Stadhavet Sea is the most exposed and treacherous stretch of water along the Norwegian coast. The goal of the project is to ensure a safer passage through Stad.


  • Length: 1700 metres for the tunnel run. 2200 metres from the tip of the lead construction to the tip at the other side. 
  • Height from base to ceiling: 50 metres
  • Width between the walls of the tunnel: 36 metres
  • Height from sea surface to ceiling: 33 metres
  • Cross-sectional area: 1661 m²
  • Volume of rock to be removed: Approx. 3 million m³. Equal to approx. 5,4 million m³ of blasted rock – which is equal to approx. 750 000 lorry loads.
  • Estimated cost of construction: Approx. NOK 2,8 billion (2021)
  • Estimated construction time: Approx. 5 years


Conventional blasting, with tunnel drilling rigs and bench rigs, is planned.

Three different alternatives for the use of rock masses from the tunnel construction are being investigated, including the establishment of a new commercial area locally.


  • The Norwegian Coastal Administration devised a concept study (KVU 2010) covering the following alternatives: ‘The zero alternative’ (with no new measures), ‘Small tunnel’ and ‘Big tunnel’.
  • A quality assurance process (KS1 report) has also been carried out for KVU 2010, commissioned by the Ministry of Trade, Industry and Fisheries and the Ministry of Finance.
  • In the National Transport Plan 2014-2023, the Government said that they wanted to proceed with a preliminary project for KS2, based on the ‘Big tunnel’ alternative. This was considered to have greater potential benefits.
  • Positive effects, such as the value of moving traffic from road to sea, safety and increased tourism, as well as positive effects for the fishing industry and other industries have not been calculated.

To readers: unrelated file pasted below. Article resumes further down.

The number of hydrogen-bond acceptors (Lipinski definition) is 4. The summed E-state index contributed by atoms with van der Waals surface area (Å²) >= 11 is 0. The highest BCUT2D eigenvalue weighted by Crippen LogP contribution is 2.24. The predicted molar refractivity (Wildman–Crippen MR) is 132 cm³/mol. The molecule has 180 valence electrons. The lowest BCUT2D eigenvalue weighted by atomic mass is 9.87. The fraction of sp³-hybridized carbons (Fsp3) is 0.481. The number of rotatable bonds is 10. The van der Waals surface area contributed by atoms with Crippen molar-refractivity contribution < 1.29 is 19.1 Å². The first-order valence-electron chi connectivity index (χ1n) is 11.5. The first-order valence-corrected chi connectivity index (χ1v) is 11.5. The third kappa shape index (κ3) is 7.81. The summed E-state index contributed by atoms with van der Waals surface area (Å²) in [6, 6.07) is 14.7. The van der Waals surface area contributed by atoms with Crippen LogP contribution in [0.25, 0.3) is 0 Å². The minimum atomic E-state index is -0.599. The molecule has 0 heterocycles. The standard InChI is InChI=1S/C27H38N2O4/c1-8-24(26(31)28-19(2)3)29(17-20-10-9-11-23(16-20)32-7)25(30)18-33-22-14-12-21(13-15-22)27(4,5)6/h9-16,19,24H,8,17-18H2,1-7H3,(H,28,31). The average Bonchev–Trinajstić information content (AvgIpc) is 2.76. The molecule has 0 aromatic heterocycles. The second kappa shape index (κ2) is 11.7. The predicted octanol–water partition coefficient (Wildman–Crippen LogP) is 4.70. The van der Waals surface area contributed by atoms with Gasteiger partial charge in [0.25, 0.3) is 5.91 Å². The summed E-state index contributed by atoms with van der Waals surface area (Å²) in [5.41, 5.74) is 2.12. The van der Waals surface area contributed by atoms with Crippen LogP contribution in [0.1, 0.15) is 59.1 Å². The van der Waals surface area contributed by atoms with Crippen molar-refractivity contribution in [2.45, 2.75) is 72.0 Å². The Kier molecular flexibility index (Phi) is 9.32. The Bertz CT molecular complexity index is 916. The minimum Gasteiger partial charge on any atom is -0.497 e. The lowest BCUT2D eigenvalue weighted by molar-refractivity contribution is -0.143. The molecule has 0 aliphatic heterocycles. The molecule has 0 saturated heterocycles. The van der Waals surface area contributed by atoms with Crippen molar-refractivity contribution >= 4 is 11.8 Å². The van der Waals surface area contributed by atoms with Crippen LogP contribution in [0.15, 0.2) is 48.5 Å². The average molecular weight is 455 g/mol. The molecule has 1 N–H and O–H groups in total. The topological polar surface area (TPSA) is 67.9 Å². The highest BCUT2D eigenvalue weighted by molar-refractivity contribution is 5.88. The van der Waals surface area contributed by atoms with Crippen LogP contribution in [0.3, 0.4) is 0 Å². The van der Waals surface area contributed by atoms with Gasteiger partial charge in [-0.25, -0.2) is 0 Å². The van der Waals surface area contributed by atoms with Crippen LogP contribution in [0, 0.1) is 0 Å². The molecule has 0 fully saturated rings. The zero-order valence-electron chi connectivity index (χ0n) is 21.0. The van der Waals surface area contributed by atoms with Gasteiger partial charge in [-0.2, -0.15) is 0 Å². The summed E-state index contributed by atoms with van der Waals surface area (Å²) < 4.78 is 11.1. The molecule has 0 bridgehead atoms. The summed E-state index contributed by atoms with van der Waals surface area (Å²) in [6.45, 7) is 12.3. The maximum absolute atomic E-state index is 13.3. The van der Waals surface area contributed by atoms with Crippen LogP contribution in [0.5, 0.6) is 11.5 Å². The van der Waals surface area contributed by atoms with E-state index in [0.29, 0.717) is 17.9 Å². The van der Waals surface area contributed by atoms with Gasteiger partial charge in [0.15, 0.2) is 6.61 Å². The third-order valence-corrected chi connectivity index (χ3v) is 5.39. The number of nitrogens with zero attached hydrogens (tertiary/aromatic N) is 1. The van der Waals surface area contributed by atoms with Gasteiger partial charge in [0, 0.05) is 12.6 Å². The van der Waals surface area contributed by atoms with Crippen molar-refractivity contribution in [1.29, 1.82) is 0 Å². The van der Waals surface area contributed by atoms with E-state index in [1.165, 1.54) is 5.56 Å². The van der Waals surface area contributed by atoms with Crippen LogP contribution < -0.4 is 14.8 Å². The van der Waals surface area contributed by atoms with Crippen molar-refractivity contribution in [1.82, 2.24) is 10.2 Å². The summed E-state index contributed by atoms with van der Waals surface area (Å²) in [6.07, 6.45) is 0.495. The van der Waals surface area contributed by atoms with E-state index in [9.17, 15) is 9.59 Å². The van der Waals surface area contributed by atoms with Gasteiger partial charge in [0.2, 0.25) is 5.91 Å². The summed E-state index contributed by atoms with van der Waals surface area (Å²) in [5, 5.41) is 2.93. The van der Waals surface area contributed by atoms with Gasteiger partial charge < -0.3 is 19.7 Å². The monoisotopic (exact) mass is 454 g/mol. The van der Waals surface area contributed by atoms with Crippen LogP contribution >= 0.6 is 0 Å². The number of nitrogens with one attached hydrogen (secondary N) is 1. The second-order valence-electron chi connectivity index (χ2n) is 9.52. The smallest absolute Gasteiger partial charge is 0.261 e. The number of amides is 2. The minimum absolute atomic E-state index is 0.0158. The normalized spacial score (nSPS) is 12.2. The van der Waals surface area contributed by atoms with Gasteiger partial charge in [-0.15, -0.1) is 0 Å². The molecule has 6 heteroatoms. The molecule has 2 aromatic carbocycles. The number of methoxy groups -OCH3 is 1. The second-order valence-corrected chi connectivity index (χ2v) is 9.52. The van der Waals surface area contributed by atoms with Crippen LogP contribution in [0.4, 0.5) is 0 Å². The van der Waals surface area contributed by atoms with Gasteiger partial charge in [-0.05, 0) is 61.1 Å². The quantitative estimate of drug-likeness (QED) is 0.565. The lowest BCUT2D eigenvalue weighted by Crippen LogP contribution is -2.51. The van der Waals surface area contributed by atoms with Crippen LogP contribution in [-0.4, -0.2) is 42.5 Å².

• Stad ship tunnel will be the world’s first full-scale ship tunnel of this size.
  • In 2017 Norconsult AS and Dr. Techn. Olav Olsen AS delivered a technical preliminary project for the ship tunnel. The report includeed the topics lead structures, entrance structures, road bridges, portals, excavation and embankment, sailing through the tunnel, roads, electrical and telecommunications installations, fire and risk, ventilation, landscape designs and the environment
  • In the National Transport Plan 2018-2029, the Stad ship tunnel was included with a cost framework of NOK 2.7 billion. NOK 1.5 billion is included in the first part of the National Transport Plan, for the period 2018 to 2023.
  • The Norwegian Coastal Administration delivered its preliminary project to the Ministry of Transport in the spring of 2017. The project has been through external quality assurance phase 2 (KS2).
  • The Norwegian Coastal Administration carried out a project optimisation, with delivery on 15 June 2019, which resulted in a significant cost reduction.
  • In 2020, an extended quality assurance process (KS2) was carried out on the results of the project optimisation.
  • In February 2021, the Norwegian Coastal Administration received the letter of commission from the Ministry of Transport, which gave the green light to start preparations for construction. In March, the Ministry presented the proposition to the Storting on construction
Boat and tunnel
At the supplier conference, the participants were able to see several new illustrations of the ship tunnel. Here from the portal area in Moldefjorden.
Photo:Kystverket / Multiconsult / LINK Arkitektur
Ship sailing out of a tunnel
Stad ship tunnel, as it may look at the tunnel opening in Kjøde.
Photo:Kystverket/Multiconsult/Link Arkitektur



Sveinung Nedregotten /